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INDEPENDENCE — Developers are hoping to bring a 252-site Christian-based senior recreational park to Mouth of Wilson, but neighbors aren’t being very welcoming.
The land in Grayson County is zoned Rural Farm, and a mobile home park is permitted under a special use permit.
Spirit Harbor LLC approached the Grayson Planning Commission asking for a special use permit to be granted for the proposed park on 148 acres off Fox Wood Lane.
Citizens packed the house Tuesday night to speak in opposition of the development.
Independence Mayor Butch Reeves is one of three partners in the proposed development — along with Richard London and Joe Weddington — and is expected to be the person running the day-to-day operations.
Reeves began by telling commission members and those in attendance that the developers were at the meeting hoping to put several rumors to rest, as well as show the public what they have planned.
Reeves turned it over to Weddington, who said the project was something the trio had been working on since April 2008. The developers bought the land for $1.15 million.
First and foremost, Weddington said, the site would be a members-only site with annual leases for the camping sites for Christian seniors age 50 or older.
“[Spirit Harbor] offers a place to get away from cities and suburbs and get back to nature, relax and renew their spirit,” he said of the name. “Rumors have been going around that we are a cult. The name refers to allowing people an opportunity to refresh their spirit.”
Weddington said the plans include about 850 feet of frontage on the New River — which is minor considering the entire site has a roughly three-mile radius.
The site would be closely monitored and restricted and would be kept as natural as possible. The outside would look like a densely wooded section of the Blue Ridge Parkway with trees, rhododendrons and laurel, while the inside would look like a private version of a national park with campsites and recreational common areas.
According to a preliminary site plan, a four-acre bass pond would be constructed, along with a one-acre trout pond and a two-thirds-acre catfish pond.
Other areas would include a New River commons area, three wildlife habitats, a spirit center commons, Fox Knob commons and a winter activities area.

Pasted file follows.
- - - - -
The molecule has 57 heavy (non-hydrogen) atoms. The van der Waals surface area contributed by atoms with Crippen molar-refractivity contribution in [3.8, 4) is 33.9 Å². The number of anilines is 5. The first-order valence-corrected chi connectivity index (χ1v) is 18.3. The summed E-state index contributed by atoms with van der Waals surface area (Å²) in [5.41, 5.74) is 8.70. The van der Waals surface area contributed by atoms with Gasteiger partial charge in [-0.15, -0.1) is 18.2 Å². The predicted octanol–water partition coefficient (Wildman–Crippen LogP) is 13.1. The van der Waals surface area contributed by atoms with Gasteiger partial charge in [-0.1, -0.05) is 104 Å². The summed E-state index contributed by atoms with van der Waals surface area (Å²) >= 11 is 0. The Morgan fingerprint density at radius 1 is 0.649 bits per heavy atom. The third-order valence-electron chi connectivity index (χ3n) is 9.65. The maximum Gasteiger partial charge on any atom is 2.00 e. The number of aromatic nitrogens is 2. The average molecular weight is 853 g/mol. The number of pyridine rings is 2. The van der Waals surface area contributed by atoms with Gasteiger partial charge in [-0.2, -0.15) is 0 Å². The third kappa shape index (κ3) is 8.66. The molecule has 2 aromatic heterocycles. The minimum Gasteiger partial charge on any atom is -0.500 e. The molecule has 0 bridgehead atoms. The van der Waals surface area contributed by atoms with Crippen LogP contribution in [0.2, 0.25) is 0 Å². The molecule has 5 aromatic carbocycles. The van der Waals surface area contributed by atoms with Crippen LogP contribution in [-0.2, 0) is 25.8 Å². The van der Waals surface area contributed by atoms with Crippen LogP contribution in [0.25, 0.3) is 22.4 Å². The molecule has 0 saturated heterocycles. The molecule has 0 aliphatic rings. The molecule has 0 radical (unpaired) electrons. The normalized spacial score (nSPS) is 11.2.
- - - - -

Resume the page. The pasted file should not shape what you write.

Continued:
Weddington said the development wanted to locate in Grayson because of its natural beauty and remote rural setting.
“To clarify, this is a seasonal place to stay,” he said. “We do not intend for people to live there permanently. This is a campground.”
The 148-acre site would only be developed about halfway, according to Weddington, and the rest would be left natural.
He added that the development would also provide upgrades to the roads accessing the park, and that local people and businesses would be used as much as possible for construction.
“We will actually clean up this site,” he told those in attendance. Prior to the trio purchasing the property, he said it was a run-down farm. “It will be a community of Christians. They don’t want to mess things up.”
When it comes to the housing, Weddington said recreational park model cabins would be allowed. The company partnered with a manufacturer in neighboring Damascus, N.C., to develop the cabins, which are still considered mobile homes.
“They will come in on wheels,” Weddington said. “They are considered manufactured homes, but will be less than 400 square feet.”
As for the building regulations, everything will be handled as if they are mobile homes. Each unit will also be licensed as a camping trailer and will have its own title.
“The average age for owners of these is 58,” he said. “These are people who love to camp, but can’t get around in a camper anymore.”
All sites and amenities on site will be Americans with Disabilities Act-approved and the trio believes it would bring several benefits to the community:
• the community would strengthen the local economy by adding jobs, paying taxes and buying locally;
• residents will visit local churches, join civic activities and support local charities;
• some will like the area enough to move here permanently and buy land and homes;
• they will support the entire region by attending tourist attractions.